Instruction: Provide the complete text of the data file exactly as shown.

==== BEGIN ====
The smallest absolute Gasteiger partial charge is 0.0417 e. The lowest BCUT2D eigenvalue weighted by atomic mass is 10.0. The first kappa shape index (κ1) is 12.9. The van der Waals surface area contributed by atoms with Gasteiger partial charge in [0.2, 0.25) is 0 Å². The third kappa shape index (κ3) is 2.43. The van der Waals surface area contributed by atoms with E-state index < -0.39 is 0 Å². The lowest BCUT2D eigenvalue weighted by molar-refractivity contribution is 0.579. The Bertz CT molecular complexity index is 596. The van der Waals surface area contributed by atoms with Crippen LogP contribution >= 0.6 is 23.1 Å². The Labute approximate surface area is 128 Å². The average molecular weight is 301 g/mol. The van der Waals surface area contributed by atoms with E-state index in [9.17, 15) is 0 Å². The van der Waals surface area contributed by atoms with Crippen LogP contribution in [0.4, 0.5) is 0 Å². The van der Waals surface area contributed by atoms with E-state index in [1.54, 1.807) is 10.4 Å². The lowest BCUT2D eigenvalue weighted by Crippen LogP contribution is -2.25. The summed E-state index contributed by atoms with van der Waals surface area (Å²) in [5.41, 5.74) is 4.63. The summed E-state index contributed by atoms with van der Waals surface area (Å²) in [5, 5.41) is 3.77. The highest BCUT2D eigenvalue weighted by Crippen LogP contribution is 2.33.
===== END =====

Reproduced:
The smallest absolute Gasteiger partial charge is 0.0417 e. The lowest BCUT2D eigenvalue weighted by atomic mass is 10.0. The first kappa shape index (κ1) is 12.9. The van der Waals surface area contributed by atoms with Gasteiger partial charge in [0.2, 0.25) is 0 Å². The third kappa shape index (κ3) is 2.43. The van der Waals surface area contributed by atoms with E-state index < -0.39 is 0 Å². The lowest BCUT2D eigenvalue weighted by molar-refractivity contribution is 0.579. The Bertz CT molecular complexity index is 596. The van der Waals surface area contributed by atoms with Crippen LogP contribution >= 0.6 is 23.1 Å². The Labute approximate surface area is 128 Å². The average molecular weight is 301 g/mol. The van der Waals surface area contributed by atoms with E-state index in [9.17, 15) is 0 Å². The van der Waals surface area contributed by atoms with Crippen LogP contribution in [0.4, 0.5) is 0 Å². The van der Waals surface area contributed by atoms with E-state index in [1.54, 1.807) is 10.4 Å². The lowest BCUT2D eigenvalue weighted by Crippen LogP contribution is -2.25. The summed E-state index contributed by atoms with van der Waals surface area (Å²) in [5.41, 5.74) is 4.63. The summed E-state index contributed by atoms with van der Waals surface area (Å²) in [5, 5.41) is 3.77. The highest BCUT2D eigenvalue weighted by Crippen LogP contribution is 2.33.